We are taking the following precautions due to the COVID-19 virus. All of our technicians have masks, glasses, latex gloves and shoe booties if they have to enter your home. Our technicians also have hand sanitizer and disinfectants that they use after every call.
If we are there to do maintenance and we don’t have to come inside your home to get to the equipment, we are asking homeowners to adjust the thermostat for us so we can do the system maintenance without entering the home. We will not be shaking hands and will keep our distance from customers.
Energy-Saving Tips for Arkansas Homeowners or Homeowners-to-Be
Home energy conservation is one way you can save money while also helping the environment. No matter if you are an existing homeowner, buying a new home, or buying an older home, follow these energy-saving tips:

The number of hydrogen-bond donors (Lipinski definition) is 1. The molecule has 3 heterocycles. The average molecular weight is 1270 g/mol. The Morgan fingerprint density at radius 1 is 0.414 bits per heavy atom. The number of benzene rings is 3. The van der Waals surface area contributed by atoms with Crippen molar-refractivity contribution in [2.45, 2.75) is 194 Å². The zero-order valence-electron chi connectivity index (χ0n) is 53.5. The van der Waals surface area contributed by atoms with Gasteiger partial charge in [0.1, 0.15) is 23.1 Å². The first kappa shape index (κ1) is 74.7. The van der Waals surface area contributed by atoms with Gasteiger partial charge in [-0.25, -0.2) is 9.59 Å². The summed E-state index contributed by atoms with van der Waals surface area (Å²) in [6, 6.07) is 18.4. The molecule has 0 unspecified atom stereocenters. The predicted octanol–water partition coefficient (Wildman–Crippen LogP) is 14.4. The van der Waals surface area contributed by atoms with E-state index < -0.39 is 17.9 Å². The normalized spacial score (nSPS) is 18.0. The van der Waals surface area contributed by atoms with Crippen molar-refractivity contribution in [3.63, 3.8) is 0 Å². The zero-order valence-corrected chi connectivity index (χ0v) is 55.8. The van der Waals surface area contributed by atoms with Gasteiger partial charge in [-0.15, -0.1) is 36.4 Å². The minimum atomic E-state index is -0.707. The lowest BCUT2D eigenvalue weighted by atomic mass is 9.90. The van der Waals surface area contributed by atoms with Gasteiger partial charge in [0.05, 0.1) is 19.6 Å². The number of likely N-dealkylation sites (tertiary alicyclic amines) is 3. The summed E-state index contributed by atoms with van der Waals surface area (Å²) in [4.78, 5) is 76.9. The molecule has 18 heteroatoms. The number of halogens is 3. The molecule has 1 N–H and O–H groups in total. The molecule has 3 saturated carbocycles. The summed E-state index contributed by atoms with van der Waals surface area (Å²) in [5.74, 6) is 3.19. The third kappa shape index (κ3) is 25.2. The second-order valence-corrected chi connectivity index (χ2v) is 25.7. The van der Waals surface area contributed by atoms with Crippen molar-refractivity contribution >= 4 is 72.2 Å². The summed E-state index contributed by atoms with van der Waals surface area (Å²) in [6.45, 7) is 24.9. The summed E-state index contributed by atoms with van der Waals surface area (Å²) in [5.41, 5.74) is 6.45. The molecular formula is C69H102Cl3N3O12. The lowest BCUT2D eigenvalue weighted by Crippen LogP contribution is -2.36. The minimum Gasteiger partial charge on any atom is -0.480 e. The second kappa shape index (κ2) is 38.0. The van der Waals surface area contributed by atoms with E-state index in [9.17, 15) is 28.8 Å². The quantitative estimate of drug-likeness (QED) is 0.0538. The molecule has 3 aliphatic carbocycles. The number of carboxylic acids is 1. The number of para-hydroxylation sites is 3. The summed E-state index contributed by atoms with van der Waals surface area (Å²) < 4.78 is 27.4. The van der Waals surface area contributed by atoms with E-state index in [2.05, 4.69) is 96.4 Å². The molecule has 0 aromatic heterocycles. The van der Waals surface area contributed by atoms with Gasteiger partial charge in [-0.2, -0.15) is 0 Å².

Shade trees have many benefits. Strategically placed shade trees will keep your home cooler, and can add beauty to your property as well.
You can lower the heat gained through your windows by as much as 25 percent by coating them with low emissive coating..
Attics can get very hot, reaching temperatures of 150 degrees or more in the summer. If you are building a new house, insist the ductwork not be located in the attic. Have it run through conditioned spaces, the basement or crawlspace instead.
Your water heater is one of the most energy-consuming appliances in your home. Turn your water heater thermostat down, install water-saving faucets and take shorter showers. If you’re building a new home or need a new water heater, purchase the most energy-efficient one you can. Following these tips will help you save both water and energy.
Consider alternative energy sources. Research geothermal energy and solar energy and see if either would be a good fit for your home’s needs. These alternative energy sources may cost more upfront, but they come with rebates and tax credits to help offset some of the cost. In fact a qualifying geothermal or solar system will get you a 30 percent federal tax credit.